Tag Archives: chinatown

Skyscraper Index: Oakland Edition

Otowers

Oakland, back in the yuppie ’80s or was it ’90s, was to have had erected a 30- or 80-story tower. Right at Broadway and 10th or 11th Streets, or some other street on the Oakland Chinatown village border. Asian money from Hong Kong or nearby was to have funded it.

And after reading about the Skyscraper Index am I ever glad that it didn’t get built! The least of our problems would have been a helpful nudge into Rush Hour II territory: yet more people belching forth onto Broadway, 12th Street BART platform and into shiny people-movers that maximally hold five American-sized adults (legally). But maybe Jackie and Chris would have made a cameo. Oakland should be so lucky. Continue reading

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Liveblog: Street and bicycle improvements Lake Merrit BART/Chinatown

What Lake Merritt/Chinatown junction could look like with enough pre-2007 level economic development. Photo by me near Tokyo circa 200?

Since VSmoothe is out to lunch and I’ve also been out to lunch… here’s transcript of tonight’s Planning Commission meeting about the Lake Merritt Specific Area Plan.  Good to see a lot of you Oakland blogospherians at the podium. By the way, this blog is mistitled a bit. It’s about redeveloping the Lake Merritt/Laney College/South Chinatown area, not just putting in street and bike improvements. But I’m not going to change the title now.  My smartass commentary below is inside [brackets].

Highlights:

  • pro-development/ economic boost people
  • safety, transportation and land use are (duh) major issues
  • no big vision other than defining Chinatown properly with Gate, branding, like other Chinatowns around the world. (in itself, a bit of a vision)  renaming Lake Merrit BART Station as Laney-Chinatown station or similar would be a big help.  Connectivity is lacking in the area for pedestrians, though not for cars and buses (the lake physically pushes central – east oakland traffic thru Chinatown, affecting residents)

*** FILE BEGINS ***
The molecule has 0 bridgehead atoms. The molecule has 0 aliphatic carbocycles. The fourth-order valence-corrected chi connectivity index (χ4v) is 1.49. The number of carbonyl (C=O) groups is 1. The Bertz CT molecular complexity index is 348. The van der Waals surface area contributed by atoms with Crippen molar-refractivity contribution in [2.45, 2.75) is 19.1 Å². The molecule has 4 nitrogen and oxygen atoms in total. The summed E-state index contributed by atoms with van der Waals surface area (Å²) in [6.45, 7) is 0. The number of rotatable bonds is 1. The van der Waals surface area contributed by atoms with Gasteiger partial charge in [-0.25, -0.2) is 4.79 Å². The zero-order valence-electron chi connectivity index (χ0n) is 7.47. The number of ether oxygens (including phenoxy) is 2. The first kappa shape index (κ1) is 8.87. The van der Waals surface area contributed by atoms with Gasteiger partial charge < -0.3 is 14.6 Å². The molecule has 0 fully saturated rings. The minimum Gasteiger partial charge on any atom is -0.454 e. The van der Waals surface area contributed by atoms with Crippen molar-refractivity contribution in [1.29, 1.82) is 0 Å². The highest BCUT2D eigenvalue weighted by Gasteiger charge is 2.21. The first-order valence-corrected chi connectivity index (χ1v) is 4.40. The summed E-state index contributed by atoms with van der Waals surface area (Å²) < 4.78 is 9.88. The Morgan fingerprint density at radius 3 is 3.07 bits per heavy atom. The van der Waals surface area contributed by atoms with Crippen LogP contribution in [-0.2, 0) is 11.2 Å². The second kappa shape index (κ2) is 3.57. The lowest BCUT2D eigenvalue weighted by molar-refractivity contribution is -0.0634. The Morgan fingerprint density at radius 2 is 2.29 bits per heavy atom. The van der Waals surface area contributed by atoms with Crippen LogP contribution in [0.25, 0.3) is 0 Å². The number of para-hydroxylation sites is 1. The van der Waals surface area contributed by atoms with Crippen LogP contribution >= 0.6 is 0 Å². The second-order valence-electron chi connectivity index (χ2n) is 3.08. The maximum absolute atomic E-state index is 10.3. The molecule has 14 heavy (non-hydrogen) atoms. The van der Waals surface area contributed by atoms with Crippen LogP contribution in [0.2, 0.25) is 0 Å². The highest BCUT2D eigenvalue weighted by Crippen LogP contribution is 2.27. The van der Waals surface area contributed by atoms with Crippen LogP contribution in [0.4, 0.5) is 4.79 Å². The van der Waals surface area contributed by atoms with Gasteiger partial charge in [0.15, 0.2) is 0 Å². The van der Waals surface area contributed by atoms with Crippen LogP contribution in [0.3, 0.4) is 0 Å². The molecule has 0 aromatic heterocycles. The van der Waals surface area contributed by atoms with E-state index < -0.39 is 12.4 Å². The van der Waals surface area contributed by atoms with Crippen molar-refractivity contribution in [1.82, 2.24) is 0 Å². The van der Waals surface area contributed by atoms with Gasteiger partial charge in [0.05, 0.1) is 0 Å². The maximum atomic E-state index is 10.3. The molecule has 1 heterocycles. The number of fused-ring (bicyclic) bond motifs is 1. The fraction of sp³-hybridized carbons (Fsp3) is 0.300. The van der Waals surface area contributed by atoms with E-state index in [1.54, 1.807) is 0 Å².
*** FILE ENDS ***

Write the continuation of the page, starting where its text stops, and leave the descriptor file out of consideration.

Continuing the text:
• plan should partly heal the scars of 1950s freeway and BART infrastructure “progress” — of which the urban fabric was torn apart, like 980 connector through “black wall street” west of uptown.
  • 880 is a major contributor to air pollution afflicting residents, and its dank underbelly is a block between Jack London and Lake Merritt BART as well as Old Town, Downtown, Chinatown.
  • large actors (Laney, BART) haven’t written strong comments yet except Alameda County, which was critical.
  • development should incorporate and fund community benefits — including pedestrian and cyclist safety (lighting, striping), two-way and narrower streets which nobody doubts, but also affordable housing of which there is contention between regular folks and developers
  • most people in favor of taller buildings for economic expediency, climate protection, fulfulling sb375 TOD growth mandate, funding of community benefits
  • for whatever reason city council wants SAP moved quickly to finish up by end of 2012 (in time for elections?)

Go back in time, live on KTOP:

http://www2.oaklandnet.com/Government/o/CityCouncil/s/VideoArchive/index.htm

Tonight’s city hall presentation is a nice follow-up to my previous post from March 2011 about the  Lake Merrit BART Station improvement plan area.

Liveblog: